An Ancient but Contemporary Mission

Dear Families,

Last week I was blessed to witness the confirmation of many of our young people.  With the transition to the restored order of sacraments in our diocese, many parishes have experienced larger confirmation classes than usual. In this instance, Our Lady of Fatima (New London), was proud to host Bishop Libasci for two separate ceremonies, featuring over 100 young people!

I was proud to see so many of our own students present. I was also proud to see so many of our own Mount Royal community members there as well: parents, siblings, sponsors-- witnesses all. To see the overlap of ages, friendships, families, and more was a wonderful testament to our extended school “family”.

The Bishop preached a beautiful homily that day. One focus in particular resonated with me: the munera. This refers to the Church’s ancient call to teach, to sanctify, and to govern; duties that directly correspond to Christ’s threefold office as Prophet, Priest, and King. These are not simply an ancient edict, but our contemporary mission as well.

To hear this message proclaimed on such an auspicious occasion was especially meaningful. The restored order of sacraments affirms their true meaning as gifts and graces, unearned parts of our faith journey. Growing up I had assumed confirmation was “graduating”-- the final sacrament of initiation. I thought it was something you had to understand, affirm, and deserve. It wasn’t until I was present at the RCIA of a good friend, a grown man with Downs Syndrome, that I understood the true meaning. It is good that we take special classes prior to receiving this sacrament in order to better understand and appreciate it.  It is good that we use our human faculties to plan how we will better use these new gifts and fruits of the Spirit to grow the Kingdom of God. But this sacrament— all sacraments— are gifts. Like God’s love they are signs of His mercy. Nothing we deserve. Nothing we can live without.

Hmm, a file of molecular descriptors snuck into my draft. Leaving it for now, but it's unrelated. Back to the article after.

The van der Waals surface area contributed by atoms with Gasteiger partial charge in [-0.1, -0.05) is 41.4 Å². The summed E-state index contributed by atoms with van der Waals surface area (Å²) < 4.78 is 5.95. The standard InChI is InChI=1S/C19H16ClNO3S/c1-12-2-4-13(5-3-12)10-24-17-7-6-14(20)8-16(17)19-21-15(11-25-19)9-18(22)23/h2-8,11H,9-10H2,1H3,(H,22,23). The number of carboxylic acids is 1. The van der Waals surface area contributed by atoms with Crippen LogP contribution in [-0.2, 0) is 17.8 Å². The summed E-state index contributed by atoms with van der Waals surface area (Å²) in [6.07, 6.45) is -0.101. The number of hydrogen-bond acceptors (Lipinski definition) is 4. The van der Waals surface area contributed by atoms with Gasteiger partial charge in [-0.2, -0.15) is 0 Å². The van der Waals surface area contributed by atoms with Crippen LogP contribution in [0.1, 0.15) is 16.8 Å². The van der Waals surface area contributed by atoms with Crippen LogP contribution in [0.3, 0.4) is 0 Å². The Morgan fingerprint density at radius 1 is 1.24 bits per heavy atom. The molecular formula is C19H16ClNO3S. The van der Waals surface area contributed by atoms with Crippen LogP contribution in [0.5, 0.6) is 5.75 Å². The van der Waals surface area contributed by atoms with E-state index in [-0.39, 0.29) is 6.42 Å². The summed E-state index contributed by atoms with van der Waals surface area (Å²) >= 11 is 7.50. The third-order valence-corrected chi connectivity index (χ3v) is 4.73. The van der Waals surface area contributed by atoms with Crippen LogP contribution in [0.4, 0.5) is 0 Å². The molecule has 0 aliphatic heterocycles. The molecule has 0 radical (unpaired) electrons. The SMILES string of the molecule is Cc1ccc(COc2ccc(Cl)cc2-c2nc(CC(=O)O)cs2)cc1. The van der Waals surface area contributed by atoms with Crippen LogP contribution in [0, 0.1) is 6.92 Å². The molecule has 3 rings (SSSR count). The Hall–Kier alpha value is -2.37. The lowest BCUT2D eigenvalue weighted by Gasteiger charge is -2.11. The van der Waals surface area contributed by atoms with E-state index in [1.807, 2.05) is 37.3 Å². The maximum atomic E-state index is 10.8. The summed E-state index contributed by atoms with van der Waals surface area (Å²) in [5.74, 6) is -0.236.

The Bishop commended all present to truly live the munera in our lives: to see how we can live this out in our families, as a school community, and as the mission Church.

To teach - may we instruct with love, humility, and mercy.

To sanctify - may we recall and appreciate the presence of God in all we undertake.

To govern - may we use our authority as Christ does: a Shepherd who will risk all to save the lost.   

Most sincerely in Christ,

Amy Sansone
Academic Dean